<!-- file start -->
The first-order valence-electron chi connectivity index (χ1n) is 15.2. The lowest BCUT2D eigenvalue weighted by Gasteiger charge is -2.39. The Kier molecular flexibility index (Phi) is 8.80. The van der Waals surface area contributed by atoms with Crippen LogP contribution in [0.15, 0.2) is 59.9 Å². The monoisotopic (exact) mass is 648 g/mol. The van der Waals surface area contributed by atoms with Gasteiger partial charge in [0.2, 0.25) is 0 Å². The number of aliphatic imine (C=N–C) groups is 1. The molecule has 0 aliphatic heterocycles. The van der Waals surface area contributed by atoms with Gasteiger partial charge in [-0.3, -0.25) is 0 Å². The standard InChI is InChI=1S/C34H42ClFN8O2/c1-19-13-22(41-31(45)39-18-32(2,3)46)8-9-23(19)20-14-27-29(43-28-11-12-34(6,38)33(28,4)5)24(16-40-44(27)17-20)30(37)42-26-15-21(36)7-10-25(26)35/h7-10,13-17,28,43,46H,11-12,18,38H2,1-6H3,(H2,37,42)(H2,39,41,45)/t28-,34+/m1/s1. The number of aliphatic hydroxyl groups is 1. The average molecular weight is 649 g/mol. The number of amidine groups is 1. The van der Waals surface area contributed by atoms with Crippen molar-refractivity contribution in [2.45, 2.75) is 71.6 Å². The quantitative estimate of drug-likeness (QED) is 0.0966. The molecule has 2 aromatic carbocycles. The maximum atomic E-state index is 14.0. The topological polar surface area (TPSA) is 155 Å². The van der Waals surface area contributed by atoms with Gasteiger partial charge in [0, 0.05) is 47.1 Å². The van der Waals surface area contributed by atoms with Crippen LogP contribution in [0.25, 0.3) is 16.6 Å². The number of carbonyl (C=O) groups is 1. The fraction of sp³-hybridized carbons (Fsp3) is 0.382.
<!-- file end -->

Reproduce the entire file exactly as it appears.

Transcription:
The first-order valence-electron chi connectivity index (χ1n) is 15.2. The lowest BCUT2D eigenvalue weighted by Gasteiger charge is -2.39. The Kier molecular flexibility index (Phi) is 8.80. The van der Waals surface area contributed by atoms with Crippen LogP contribution in [0.15, 0.2) is 59.9 Å². The monoisotopic (exact) mass is 648 g/mol. The van der Waals surface area contributed by atoms with Gasteiger partial charge in [0.2, 0.25) is 0 Å². The number of aliphatic imine (C=N–C) groups is 1. The molecule has 0 aliphatic heterocycles. The van der Waals surface area contributed by atoms with Gasteiger partial charge in [-0.3, -0.25) is 0 Å². The standard InChI is InChI=1S/C34H42ClFN8O2/c1-19-13-22(41-31(45)39-18-32(2,3)46)8-9-23(19)20-14-27-29(43-28-11-12-34(6,38)33(28,4)5)24(16-40-44(27)17-20)30(37)42-26-15-21(36)7-10-25(26)35/h7-10,13-17,28,43,46H,11-12,18,38H2,1-6H3,(H2,37,42)(H2,39,41,45)/t28-,34+/m1/s1. The number of aliphatic hydroxyl groups is 1. The average molecular weight is 649 g/mol. The number of amidine groups is 1. The van der Waals surface area contributed by atoms with Crippen molar-refractivity contribution in [2.45, 2.75) is 71.6 Å². The quantitative estimate of drug-likeness (QED) is 0.0966. The molecule has 2 aromatic carbocycles. The maximum atomic E-state index is 14.0. The topological polar surface area (TPSA) is 155 Å². The van der Waals surface area contributed by atoms with Gasteiger partial charge in [0, 0.05) is 47.1 Å². The van der Waals surface area contributed by atoms with Crippen LogP contribution in [0.25, 0.3) is 16.6 Å². The number of carbonyl (C=O) groups is 1. The fraction of sp³-hybridized carbons (Fsp3) is 0.382.